Senate Passes Amended COVID Response Bill

Last week, the Senate passed an amended version of AB 1, the COVID response legislation. The Senate amendment removed several items from the Assembly version that they knew would cause the Governor to veto the bill, including restrictions on the ability of local health officers to order capacity limits or closings to address surges in the spread of COVID-19. The League opposed the Assembly version of AB 1, but we removed our opposition to the bill after the Senate's amendment addressed our concerns.

This Legislative Council memo explains the differences between the Assembly and Senate versions of AB 1.

Over the weekend, Assembly leadership indicated that the Assembly will meet to amend the Senate's version in the next two weeks. Such an action will require the Senate to meet and affirm any Assembly changes to the bill before it can be sent to the Governor for his signature or veto.

League Urges COVID Vaccine be made Available to Critical Municipal Staff

Last week, the League submitted the following comments to the State Disaster Medical Advisory Committee Vaccine Distribution Subcommittee urging that certain crucial municipal employees be allowed to receive the vaccine under phase 1b. 

To:      Members of the SDMAC Vaccine Distribution Subcommittee
From:  Curt Witynski, J.D, Deputy Executive Director, League of Wisconsin Municipalities
Date: January 15, 2021
The League of Wisconsin Municipalities represents nearly 600 cities and villages of all sizes throughout the state struggling with the continuing impacts of the pandemic, including the pace of the COVID-19 vaccine rollout. We appreciate the opportunity to offer the following comments on the Vaccine Distribution Subcommittee’s recommendations for COVID-19 Vaccine Priority Group 1b.

In addition to police and fire, Wisconsin cities and villages provide the following vital services to the public: drinking water, wastewater collection and treatment, plowing and maintenance of streets, and administration of elections. On behalf of our members, we urge the committee to broadly enable each municipality to determine which of their employees qualify as front-line and non-frontline essential workers critical to the continuation of operations of the municipality and therefore eligible under Phase1b for the COVID-19 vaccine. The leaders of each municipality are in the best position to determine what municipal workers serve crucial functions, are difficult to quickly replace, and without whom important public services could not continue. We seek local flexibility for determining who, in addition to police and fire, should be included in the list of essential workers eligible for the vaccine under Phase 1b. The list will vary by community depending on the size of the municipal staff and resources available.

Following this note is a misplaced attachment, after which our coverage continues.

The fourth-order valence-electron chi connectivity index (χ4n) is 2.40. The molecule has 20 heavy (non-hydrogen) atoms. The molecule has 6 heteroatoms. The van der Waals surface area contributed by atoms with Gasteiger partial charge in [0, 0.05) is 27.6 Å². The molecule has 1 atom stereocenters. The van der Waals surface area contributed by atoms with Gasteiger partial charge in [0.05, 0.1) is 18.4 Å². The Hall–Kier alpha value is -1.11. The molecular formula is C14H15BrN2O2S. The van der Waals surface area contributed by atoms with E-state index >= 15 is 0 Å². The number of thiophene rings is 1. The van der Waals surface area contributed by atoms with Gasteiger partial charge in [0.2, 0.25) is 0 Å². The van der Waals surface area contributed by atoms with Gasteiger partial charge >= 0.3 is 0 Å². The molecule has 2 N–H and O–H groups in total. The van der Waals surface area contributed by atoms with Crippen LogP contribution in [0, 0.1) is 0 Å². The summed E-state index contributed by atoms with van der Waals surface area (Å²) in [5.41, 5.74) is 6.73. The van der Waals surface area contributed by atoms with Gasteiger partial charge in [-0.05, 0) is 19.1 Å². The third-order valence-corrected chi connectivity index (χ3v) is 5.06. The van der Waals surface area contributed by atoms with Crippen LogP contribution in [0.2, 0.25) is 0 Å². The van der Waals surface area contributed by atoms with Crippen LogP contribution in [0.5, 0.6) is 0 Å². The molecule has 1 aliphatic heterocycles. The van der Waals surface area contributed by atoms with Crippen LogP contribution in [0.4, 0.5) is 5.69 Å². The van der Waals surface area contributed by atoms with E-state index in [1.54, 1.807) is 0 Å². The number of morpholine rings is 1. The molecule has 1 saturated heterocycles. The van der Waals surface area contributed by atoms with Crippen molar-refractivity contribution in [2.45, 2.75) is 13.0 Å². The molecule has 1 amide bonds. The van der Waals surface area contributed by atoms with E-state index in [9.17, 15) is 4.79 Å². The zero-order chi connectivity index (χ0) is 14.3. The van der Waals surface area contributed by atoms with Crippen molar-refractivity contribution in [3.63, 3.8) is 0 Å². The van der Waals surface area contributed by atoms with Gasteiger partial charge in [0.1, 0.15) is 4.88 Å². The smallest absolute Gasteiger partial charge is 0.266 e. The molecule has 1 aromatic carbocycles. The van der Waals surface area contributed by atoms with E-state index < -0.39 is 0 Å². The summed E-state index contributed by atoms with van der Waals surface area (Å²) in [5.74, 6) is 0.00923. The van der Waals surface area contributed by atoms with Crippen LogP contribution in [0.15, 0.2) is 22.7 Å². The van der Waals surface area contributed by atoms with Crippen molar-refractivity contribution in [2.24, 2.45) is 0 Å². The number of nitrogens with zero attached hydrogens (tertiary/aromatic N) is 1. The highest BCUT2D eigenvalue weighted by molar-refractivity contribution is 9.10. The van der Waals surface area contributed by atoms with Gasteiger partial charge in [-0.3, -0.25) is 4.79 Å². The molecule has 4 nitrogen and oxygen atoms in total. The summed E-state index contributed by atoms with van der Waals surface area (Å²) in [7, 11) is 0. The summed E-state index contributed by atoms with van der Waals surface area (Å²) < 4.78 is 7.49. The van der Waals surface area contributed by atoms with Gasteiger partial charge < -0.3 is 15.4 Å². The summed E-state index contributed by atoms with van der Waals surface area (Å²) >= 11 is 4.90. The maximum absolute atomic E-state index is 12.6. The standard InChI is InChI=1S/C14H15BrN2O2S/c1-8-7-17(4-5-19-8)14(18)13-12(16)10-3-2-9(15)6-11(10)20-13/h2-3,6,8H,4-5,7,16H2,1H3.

If it is impractical or not possible for the committee to delegate to municipal leaders the ability to determine which municipal employees should be prioritized for the vaccine under Phase 1b, we urge the committee, at a minimum, to include the following frontline and non-frontline essential municipal workers in Phase 1b, based on the essential nature of their jobs, difficulty in quickly identifying trained replacements, and other unique circumstances of their duties:

  1. Operators of municipal water and wastewater systems. Many Wisconsin municipalities are less than 1,500 in population and have one or two staff trained and licensed to operate their water and wastewater systems. These individuals cannot be replaced quickly should they become infected with the COVID-19 virus. Providing safe, clean drinking water to municipal residents and treating wastewater before it is discharged to the state’s surface waters are essential functions that must be performed 24 hours a day, 365 days of the year without lapse. 
  2. Public works employees. City and village public works staff are responsible for plowing, maintaining, and keeping open local street networks so that police, fire, and ambulances can quickly and efficiently respond to emergencies, employees can get to work, and commerce can proceed. Trained snowplow operators, foresters, and other public works staff are not easily and quickly replaced.
  3. Municipal clerks, deputy clerks, and poll workers. Municipal clerks and their staff are the most public facing of all essential municipal employees. They interact with the public more than any other municipal position. Most importantly, they administer elections. Two elections will be conducted this winter and spring, One in February and one in April. The unique role that clerks play in running our election process requires them to be in contact with the public, not just on election day, but also for the two weeks prior to election day when in-person absentee voting is conducted. 

The League urges the committee to include the above three groups of essential municipal workers in vaccine priority group 1b.

The League appreciates the opportunity to file these comments. Thank you for considering them.